England 341/5 stumps
I don’t know about you but I’m quite relieved! At 34-3 after 16 overs, yesterday had ‘disaster’ written all over it. And then the cavalry came to the rescue – not that I can picture Ian Bell brandishing a sword on horseback.
It was a curious decision by Dinesh Ramdin to bowl first. The pitch was good. But England’s top order seemed determined to prove him right. I won’t be too hard on Trott, as anyone can nick their third ball to slip, but Cook and Ballance looked all at sea.
Apart from one lovely cover drive Cook’s looked terrible. His trigger movement seemed worryingly out of synch, which is always a troubling sign for our skipper. He was eventually bowled through the gate after an exploratory push forward. It wasn’t pretty.
Ballance is also becoming a worry now. We need to give him time, as he played so well last summer, but he looked anything but a test number three yesterday. He shuffled around the crease like a crustacean and looked utterly bereft of confidence. Never underestimate our management’s ability to take a promising young player backwards. Sigh.
It’s easy to forget that Peter Moores was initially criticised for selecting Ballance as a number three (he’s always been a four or five for Yorkshire). The doubters said his technique wasn’t suited to the top order. Moores was proved right last summer, but part of me wonders if this had more to do with the toothlessness of India’s attack rather than Ballance’s abilities.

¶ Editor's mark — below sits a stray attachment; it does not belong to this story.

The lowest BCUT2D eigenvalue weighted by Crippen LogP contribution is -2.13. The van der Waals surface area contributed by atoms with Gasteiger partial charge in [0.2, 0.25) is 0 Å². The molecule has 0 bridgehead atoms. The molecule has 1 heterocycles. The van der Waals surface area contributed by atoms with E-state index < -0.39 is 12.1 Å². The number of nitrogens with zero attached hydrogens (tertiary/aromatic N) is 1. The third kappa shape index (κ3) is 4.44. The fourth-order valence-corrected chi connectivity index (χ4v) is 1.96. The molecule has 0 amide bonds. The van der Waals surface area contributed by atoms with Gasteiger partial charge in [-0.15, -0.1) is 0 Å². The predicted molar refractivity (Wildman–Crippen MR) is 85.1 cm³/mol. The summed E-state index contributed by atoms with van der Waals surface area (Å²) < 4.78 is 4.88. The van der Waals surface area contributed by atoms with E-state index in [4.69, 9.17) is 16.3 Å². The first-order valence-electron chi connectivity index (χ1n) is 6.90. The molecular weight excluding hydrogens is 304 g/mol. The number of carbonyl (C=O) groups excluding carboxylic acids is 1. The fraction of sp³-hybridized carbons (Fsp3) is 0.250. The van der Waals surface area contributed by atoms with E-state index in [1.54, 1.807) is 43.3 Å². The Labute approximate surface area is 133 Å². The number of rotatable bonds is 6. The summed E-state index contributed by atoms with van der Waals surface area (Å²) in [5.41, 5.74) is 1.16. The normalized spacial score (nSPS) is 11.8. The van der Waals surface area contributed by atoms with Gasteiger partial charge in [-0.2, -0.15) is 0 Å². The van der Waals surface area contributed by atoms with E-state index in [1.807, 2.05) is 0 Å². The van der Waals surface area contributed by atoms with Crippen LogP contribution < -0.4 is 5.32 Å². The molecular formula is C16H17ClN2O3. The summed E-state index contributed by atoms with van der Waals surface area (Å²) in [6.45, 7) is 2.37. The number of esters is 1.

This is definitely something to keep an eye on. I would hate England to simply discard Ballance before he’s had the opportunity to bat in his more natural position. At some point, the best batsman in the side has to take responsibility and bat three. Then again, Ballance still has plenty of time to put things right.
Now we move on to the stars of the show: Bell, Root and Stokes. Didn’t they play well! Bell played himself in (as is his way) before delivering some of his trademark shots. The pitch didn’t really enable him to drive fluently, but there were plenty of backcuts and pulls. Bell played just the kind of responsible knock you need from your senior batsman. Long may it continue.
Root also played a mature innings – solid in defence, yet always eager to capitalise on poor deliveries. A lot of Australians are skeptical about Root’s abilities, but I have a sneaking suspicion he could turn into England’s Steve Smith. Root looked a little lost at times during the Ashes whitewash – with many arguing he’d been exposed – but he’s improving as a player and could surprise the Aussies later this year. That’s the beauty of young players … they should improve (in theory at least).
It was also encouraging to see Ben Stokes score fluently. There’s something about Stokes that we all love. He’s aggressive, has attitude and is extremely good to watch. The way he dismissed some lacklustre bowling had real swagger. England’s lower middle-order will be fun to watch when Moeen Ali returns.
Of course, we can’t read too much into Stokes performance as the Windies’ bowling was dreadful in the evening session – especially when Ramdin elected to take the second new ball. It’s a topical issue here at TFT, but England’s batsmen will never get a better chance to make a cheap test century tomorrow.
I feel a little sorry for the Windies. I’ve always quite liked Jerome Taylor and Kemar Roach, but they had no support whatsoever. Benn always seems to disappoint me, and Holder looked nothing special.
I never thought I’d actually miss seeing England batsmen ducking and weaving against genuine quicks, but test matches in the Caribbean seem soulless without a little chin music. Of course, the new stadiums don’t really help the atmosphere.
Feel free to add your comments on day two’s action below.